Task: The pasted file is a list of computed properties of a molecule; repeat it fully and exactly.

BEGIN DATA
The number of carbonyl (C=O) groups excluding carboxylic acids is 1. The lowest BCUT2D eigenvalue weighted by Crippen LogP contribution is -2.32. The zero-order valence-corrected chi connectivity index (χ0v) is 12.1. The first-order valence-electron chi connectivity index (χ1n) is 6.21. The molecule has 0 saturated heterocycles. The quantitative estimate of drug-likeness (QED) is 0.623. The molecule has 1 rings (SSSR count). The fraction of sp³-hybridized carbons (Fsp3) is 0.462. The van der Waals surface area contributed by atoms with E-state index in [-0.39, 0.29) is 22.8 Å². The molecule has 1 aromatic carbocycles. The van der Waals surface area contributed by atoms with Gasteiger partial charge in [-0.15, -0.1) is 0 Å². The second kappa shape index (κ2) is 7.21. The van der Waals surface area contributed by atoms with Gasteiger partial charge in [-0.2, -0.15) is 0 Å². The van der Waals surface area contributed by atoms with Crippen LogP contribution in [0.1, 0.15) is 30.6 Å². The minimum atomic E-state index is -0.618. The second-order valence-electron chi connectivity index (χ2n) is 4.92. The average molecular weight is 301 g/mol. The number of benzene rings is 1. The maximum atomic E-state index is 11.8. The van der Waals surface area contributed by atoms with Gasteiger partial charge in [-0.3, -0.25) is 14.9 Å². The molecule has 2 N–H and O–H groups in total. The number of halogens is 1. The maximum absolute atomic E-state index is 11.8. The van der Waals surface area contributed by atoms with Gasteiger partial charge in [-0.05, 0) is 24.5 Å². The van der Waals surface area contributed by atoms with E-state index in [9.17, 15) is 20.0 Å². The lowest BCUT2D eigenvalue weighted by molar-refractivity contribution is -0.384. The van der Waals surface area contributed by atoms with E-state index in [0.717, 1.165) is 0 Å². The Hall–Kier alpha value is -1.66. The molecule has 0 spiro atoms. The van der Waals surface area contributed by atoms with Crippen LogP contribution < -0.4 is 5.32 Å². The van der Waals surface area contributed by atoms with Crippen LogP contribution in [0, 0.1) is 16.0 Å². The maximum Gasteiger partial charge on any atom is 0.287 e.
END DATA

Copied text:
The number of carbonyl (C=O) groups excluding carboxylic acids is 1. The lowest BCUT2D eigenvalue weighted by Crippen LogP contribution is -2.32. The zero-order valence-corrected chi connectivity index (χ0v) is 12.1. The first-order valence-electron chi connectivity index (χ1n) is 6.21. The molecule has 0 saturated heterocycles. The quantitative estimate of drug-likeness (QED) is 0.623. The molecule has 1 rings (SSSR count). The fraction of sp³-hybridized carbons (Fsp3) is 0.462. The van der Waals surface area contributed by atoms with E-state index in [-0.39, 0.29) is 22.8 Å². The molecule has 1 aromatic carbocycles. The van der Waals surface area contributed by atoms with Gasteiger partial charge in [-0.15, -0.1) is 0 Å². The second kappa shape index (κ2) is 7.21. The van der Waals surface area contributed by atoms with Gasteiger partial charge in [-0.2, -0.15) is 0 Å². The van der Waals surface area contributed by atoms with Crippen LogP contribution in [0.1, 0.15) is 30.6 Å². The minimum atomic E-state index is -0.618. The second-order valence-electron chi connectivity index (χ2n) is 4.92. The average molecular weight is 301 g/mol. The number of benzene rings is 1. The maximum atomic E-state index is 11.8. The van der Waals surface area contributed by atoms with Gasteiger partial charge in [-0.3, -0.25) is 14.9 Å². The molecule has 2 N–H and O–H groups in total. The number of halogens is 1. The maximum absolute atomic E-state index is 11.8. The van der Waals surface area contributed by atoms with Gasteiger partial charge in [-0.05, 0) is 24.5 Å². The van der Waals surface area contributed by atoms with E-state index in [9.17, 15) is 20.0 Å². The lowest BCUT2D eigenvalue weighted by molar-refractivity contribution is -0.384. The van der Waals surface area contributed by atoms with E-state index in [0.717, 1.165) is 0 Å². The Hall–Kier alpha value is -1.66. The molecule has 0 spiro atoms. The van der Waals surface area contributed by atoms with Crippen LogP contribution < -0.4 is 5.32 Å². The van der Waals surface area contributed by atoms with Crippen LogP contribution in [0, 0.1) is 16.0 Å². The maximum Gasteiger partial charge on any atom is 0.287 e.